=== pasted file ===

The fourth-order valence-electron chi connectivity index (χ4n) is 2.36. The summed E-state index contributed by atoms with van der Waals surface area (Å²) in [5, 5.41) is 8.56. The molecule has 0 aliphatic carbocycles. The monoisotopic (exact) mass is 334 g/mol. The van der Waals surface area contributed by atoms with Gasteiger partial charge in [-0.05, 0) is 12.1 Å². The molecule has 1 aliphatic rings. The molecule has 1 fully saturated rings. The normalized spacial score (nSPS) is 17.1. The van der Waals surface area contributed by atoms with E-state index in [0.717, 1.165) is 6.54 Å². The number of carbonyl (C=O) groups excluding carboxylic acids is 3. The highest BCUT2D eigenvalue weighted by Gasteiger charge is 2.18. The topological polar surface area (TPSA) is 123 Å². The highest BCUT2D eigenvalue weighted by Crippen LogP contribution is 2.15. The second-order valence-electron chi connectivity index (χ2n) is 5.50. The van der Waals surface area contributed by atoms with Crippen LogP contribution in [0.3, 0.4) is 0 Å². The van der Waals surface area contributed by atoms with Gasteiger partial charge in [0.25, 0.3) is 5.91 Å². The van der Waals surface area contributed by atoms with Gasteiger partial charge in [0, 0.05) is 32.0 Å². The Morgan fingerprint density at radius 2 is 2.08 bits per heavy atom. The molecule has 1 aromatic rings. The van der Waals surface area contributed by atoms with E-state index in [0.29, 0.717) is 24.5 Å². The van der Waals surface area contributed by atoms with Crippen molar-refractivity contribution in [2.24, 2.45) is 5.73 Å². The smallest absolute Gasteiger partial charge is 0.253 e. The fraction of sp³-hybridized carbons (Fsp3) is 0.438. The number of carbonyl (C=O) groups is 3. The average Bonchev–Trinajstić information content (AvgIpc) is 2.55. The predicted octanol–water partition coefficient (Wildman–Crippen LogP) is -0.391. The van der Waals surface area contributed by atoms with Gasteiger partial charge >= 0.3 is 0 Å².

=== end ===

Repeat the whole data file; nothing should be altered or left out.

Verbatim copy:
The fourth-order valence-electron chi connectivity index (χ4n) is 2.36. The summed E-state index contributed by atoms with van der Waals surface area (Å²) in [5, 5.41) is 8.56. The molecule has 0 aliphatic carbocycles. The monoisotopic (exact) mass is 334 g/mol. The van der Waals surface area contributed by atoms with Gasteiger partial charge in [-0.05, 0) is 12.1 Å². The molecule has 1 aliphatic rings. The molecule has 1 fully saturated rings. The normalized spacial score (nSPS) is 17.1. The van der Waals surface area contributed by atoms with E-state index in [0.717, 1.165) is 6.54 Å². The number of carbonyl (C=O) groups excluding carboxylic acids is 3. The highest BCUT2D eigenvalue weighted by Gasteiger charge is 2.18. The topological polar surface area (TPSA) is 123 Å². The highest BCUT2D eigenvalue weighted by Crippen LogP contribution is 2.15. The second-order valence-electron chi connectivity index (χ2n) is 5.50. The van der Waals surface area contributed by atoms with Crippen LogP contribution in [0.3, 0.4) is 0 Å². The van der Waals surface area contributed by atoms with Gasteiger partial charge in [0.25, 0.3) is 5.91 Å². The van der Waals surface area contributed by atoms with Gasteiger partial charge in [0, 0.05) is 32.0 Å². The Morgan fingerprint density at radius 2 is 2.08 bits per heavy atom. The molecule has 1 aromatic rings. The van der Waals surface area contributed by atoms with E-state index in [0.29, 0.717) is 24.5 Å². The van der Waals surface area contributed by atoms with Crippen molar-refractivity contribution in [2.24, 2.45) is 5.73 Å². The smallest absolute Gasteiger partial charge is 0.253 e. The fraction of sp³-hybridized carbons (Fsp3) is 0.438. The number of carbonyl (C=O) groups is 3. The average Bonchev–Trinajstić information content (AvgIpc) is 2.55. The predicted octanol–water partition coefficient (Wildman–Crippen LogP) is -0.391. The van der Waals surface area contributed by atoms with Gasteiger partial charge >= 0.3 is 0 Å².